Sarah Susanka, author of The Not So Big House

David Salmela's evocative architecture, much of it residential, and all of it steeped in the traditions of his northern Minnesota heritage, is finally available for everyone to peruse in this beautiful and insightful book. Thomas Fisher helps us to understand just how it is that such seemingly simple vernacular forms can have such power to move us when shaped by one of the country's finest architects. Fisher's insights are accompanied by the superb photography of Peter Kerze, who captures the very heart and soul of Salmela's work. All three men are geniuses in their respective fields, and a book that offers a window into their minds and worlds is an extraordinary treasure. Prepare to be entranced. This is a collaboration of masters.

Sarah Susanka, author of The Not So Big House

David Salmela’s architecture, evocative and eclectic, blends in with the rural environments where he has been building. The book itself contains Thomas Fisher’s short essays about some 25 finished buildings and 16 works in progress, splendidly illustrated with photographs by Peter Bastianelli-Kerze.

Leonardo Reviews

Lavishly illustrated with both color photographs of interiors and exteriors of his work as well as architectural sketches and drawings, provides an in-depth look at the man who has been called ‘one of America’s leading critical regionalist architects.’ With clearly understandable text that even a layman could comprehend, it takes the reader from one construction to another, revealing Salmela’s use of juxtaposing opposites of both modern and traditional forms and—most significantly—by following a design that frequently uses the wood of the north forests.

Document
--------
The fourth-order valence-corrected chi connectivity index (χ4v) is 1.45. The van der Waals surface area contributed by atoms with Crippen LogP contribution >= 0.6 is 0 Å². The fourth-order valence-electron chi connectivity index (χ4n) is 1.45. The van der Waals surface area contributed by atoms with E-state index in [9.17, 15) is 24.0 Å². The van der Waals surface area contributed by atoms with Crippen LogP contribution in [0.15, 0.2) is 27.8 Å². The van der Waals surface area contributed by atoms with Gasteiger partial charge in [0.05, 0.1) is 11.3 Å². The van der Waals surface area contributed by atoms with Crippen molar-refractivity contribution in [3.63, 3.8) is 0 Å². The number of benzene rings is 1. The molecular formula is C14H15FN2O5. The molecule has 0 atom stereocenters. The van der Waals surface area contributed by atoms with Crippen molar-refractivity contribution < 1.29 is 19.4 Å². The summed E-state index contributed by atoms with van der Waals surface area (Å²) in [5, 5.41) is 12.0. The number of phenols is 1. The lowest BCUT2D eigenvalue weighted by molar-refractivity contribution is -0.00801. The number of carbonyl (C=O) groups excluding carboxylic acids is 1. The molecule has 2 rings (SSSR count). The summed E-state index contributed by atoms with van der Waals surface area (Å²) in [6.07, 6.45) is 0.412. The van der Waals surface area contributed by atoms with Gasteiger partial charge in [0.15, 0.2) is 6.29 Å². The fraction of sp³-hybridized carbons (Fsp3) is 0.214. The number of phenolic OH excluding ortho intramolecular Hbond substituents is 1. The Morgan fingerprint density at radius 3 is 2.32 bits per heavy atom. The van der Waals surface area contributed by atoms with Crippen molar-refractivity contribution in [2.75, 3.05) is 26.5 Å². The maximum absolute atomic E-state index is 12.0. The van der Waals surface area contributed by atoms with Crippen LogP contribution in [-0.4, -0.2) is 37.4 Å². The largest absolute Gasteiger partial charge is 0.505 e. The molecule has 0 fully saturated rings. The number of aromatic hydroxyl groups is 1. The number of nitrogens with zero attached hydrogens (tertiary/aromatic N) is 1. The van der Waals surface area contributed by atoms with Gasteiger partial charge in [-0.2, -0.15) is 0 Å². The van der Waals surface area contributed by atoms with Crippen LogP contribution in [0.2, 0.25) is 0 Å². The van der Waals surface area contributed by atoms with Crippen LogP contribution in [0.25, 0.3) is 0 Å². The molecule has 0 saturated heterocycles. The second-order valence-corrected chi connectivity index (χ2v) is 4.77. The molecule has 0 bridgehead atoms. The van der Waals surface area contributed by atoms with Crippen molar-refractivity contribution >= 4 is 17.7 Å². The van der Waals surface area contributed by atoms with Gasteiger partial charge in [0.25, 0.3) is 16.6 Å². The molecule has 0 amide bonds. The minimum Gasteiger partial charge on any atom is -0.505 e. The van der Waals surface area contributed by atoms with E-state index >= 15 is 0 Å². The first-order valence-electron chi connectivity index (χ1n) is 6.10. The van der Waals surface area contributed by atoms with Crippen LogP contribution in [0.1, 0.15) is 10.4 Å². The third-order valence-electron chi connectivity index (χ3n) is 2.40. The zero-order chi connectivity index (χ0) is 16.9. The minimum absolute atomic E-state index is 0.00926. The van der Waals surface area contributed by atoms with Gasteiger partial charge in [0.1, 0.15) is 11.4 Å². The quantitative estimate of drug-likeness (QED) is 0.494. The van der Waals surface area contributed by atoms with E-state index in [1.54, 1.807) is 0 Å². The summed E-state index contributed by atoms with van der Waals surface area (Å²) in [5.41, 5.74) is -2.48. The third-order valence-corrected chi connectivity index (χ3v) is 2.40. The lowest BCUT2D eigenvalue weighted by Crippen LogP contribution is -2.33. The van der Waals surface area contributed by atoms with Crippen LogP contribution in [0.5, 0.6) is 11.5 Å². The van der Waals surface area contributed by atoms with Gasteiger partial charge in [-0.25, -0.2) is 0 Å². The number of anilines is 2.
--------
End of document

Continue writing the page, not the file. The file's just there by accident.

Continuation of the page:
Finnish American Reporter

Personally and aesthetically rooted in northern Minnesota, the Duluth architect is making waves across the country. This year he won two American Institute of Architects’s Honor Awards, for the sauna and a subdivision called Jackson Meadow near Marine on St. Croix.

Minneapolis Star Tribune

Salmela’s work has a distinctly modern feel, it’s far too traditional, despite being occasionally whimsical, to fall into the modernist camp.

The Rake

Salmela Architect provides a beautiful demonstration of the modernist and traditional influences that have guided Mr. Salmela’s work.

New York Mills Herald

Salmela Architect

CONTENTS

PREFACE David Salmela

INTRODUCTION: EMBRACING OPPOSITES BRANDENBURG'S RAVENWOOD STUDIO Quantum Evolution
EMERSON RESIDENCE AND SAUNA WithMand WithoutWILD RICE'BESTAiWANT Sameness and Difference
Albrecht Residence True and False
Scott-Kerze Cabin and Sauna Reality and Illusion
JACKSOlll MEADOW An Uncoinmoip Commons
JONES FARMSTEAD Space and Time
KOEHLER RETREAT Frames and Framing
GOOSEBERRY FALLS STATE PARK VISITORS CENTER The Elements of Nature
SMITH RESIDENCE Wholes and Parts
LOKEN RESIDUA Bodies and Buildings
Hanson Retreat Human and Nature
Lutz Residence Architecture and Jazz
CARLSON RESIDENCE AND OUTBUILDINGS Symmetry and Asymmetry
WEBSTER RESIDENCE Weather and Weathering
WICK STUDIO AND RESIDENCE Living and Working
THOMPSON RESIDENCE Facts and Fiction
UNGER-SONNERUP RESIDENCE Arcadia and Utopia
MORA VASALOPPET NORDIC SKI Recreation and Re-creation
Holmes Farmstead Adaptation and Complexity
HOLMES RESIDENCE Size and Scale
LEAKE WORKSHOP Car and House
AAS RESIDENCE Boundaries and Overlaps
SALMELA RESIDENCE Motion and Stasis
WILSON RESIDENCE Media and Architecture
Mayo Woodlands The Biomorphic and the Organic
Penhoet Retreat Cabin and Camp
Anderson Residence Center and Re-center
Arvold Residence Jogging
Baumgarten Development Type and Variant
Bolen Residence Apart and a Part
CABLE NATURAL HISTORY MUSEUM INTERN HOUSING Common House
CHESLEY STUDIO Tricks of Perspective
COTRUVO RESIDENCE Streamlined Nature
DRISCOLL CABIN Cabin Culture
GERNANDER-BURKE RESIDENCE Major and Minor
GOLOB-FREEMAN CABIN Water and Wall
KEEL CABIN Keel Over
Matthew Cabin Layers and Layering
Streeter Residence The Modern Box
Tofte-breoberg Cottage New and Old
Building Credits